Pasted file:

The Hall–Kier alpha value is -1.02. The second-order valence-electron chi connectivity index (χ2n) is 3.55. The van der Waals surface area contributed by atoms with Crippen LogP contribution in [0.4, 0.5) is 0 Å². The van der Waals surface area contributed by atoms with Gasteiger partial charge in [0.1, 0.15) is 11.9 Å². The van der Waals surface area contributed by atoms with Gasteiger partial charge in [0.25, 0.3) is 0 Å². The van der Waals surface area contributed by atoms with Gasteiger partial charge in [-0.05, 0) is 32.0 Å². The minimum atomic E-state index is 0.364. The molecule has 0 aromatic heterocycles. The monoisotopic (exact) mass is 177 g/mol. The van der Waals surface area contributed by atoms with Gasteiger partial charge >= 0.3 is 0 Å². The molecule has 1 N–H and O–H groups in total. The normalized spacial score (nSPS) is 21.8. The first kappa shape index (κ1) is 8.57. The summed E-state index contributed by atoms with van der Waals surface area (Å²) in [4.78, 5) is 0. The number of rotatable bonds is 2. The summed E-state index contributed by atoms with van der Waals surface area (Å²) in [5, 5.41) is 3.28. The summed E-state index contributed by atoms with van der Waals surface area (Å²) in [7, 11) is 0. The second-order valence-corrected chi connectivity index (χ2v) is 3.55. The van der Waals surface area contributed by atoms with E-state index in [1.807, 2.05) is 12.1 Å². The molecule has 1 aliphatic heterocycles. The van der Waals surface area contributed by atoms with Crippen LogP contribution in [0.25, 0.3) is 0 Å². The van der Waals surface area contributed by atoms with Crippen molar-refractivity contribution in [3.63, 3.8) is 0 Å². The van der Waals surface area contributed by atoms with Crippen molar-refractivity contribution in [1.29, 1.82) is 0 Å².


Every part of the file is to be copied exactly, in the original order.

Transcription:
The Hall–Kier alpha value is -1.02. The second-order valence-electron chi connectivity index (χ2n) is 3.55. The van der Waals surface area contributed by atoms with Crippen LogP contribution in [0.4, 0.5) is 0 Å². The van der Waals surface area contributed by atoms with Gasteiger partial charge in [0.1, 0.15) is 11.9 Å². The van der Waals surface area contributed by atoms with Gasteiger partial charge in [0.25, 0.3) is 0 Å². The van der Waals surface area contributed by atoms with Gasteiger partial charge in [-0.05, 0) is 32.0 Å². The minimum atomic E-state index is 0.364. The molecule has 0 aromatic heterocycles. The monoisotopic (exact) mass is 177 g/mol. The van der Waals surface area contributed by atoms with Gasteiger partial charge >= 0.3 is 0 Å². The molecule has 1 N–H and O–H groups in total. The normalized spacial score (nSPS) is 21.8. The first kappa shape index (κ1) is 8.57. The summed E-state index contributed by atoms with van der Waals surface area (Å²) in [4.78, 5) is 0. The number of rotatable bonds is 2. The summed E-state index contributed by atoms with van der Waals surface area (Å²) in [5, 5.41) is 3.28. The summed E-state index contributed by atoms with van der Waals surface area (Å²) in [7, 11) is 0. The second-order valence-corrected chi connectivity index (χ2v) is 3.55. The van der Waals surface area contributed by atoms with E-state index in [1.807, 2.05) is 12.1 Å². The molecule has 1 aliphatic heterocycles. The van der Waals surface area contributed by atoms with Crippen LogP contribution in [0.25, 0.3) is 0 Å². The van der Waals surface area contributed by atoms with Crippen molar-refractivity contribution in [3.63, 3.8) is 0 Å². The van der Waals surface area contributed by atoms with Crippen molar-refractivity contribution in [1.29, 1.82) is 0 Å².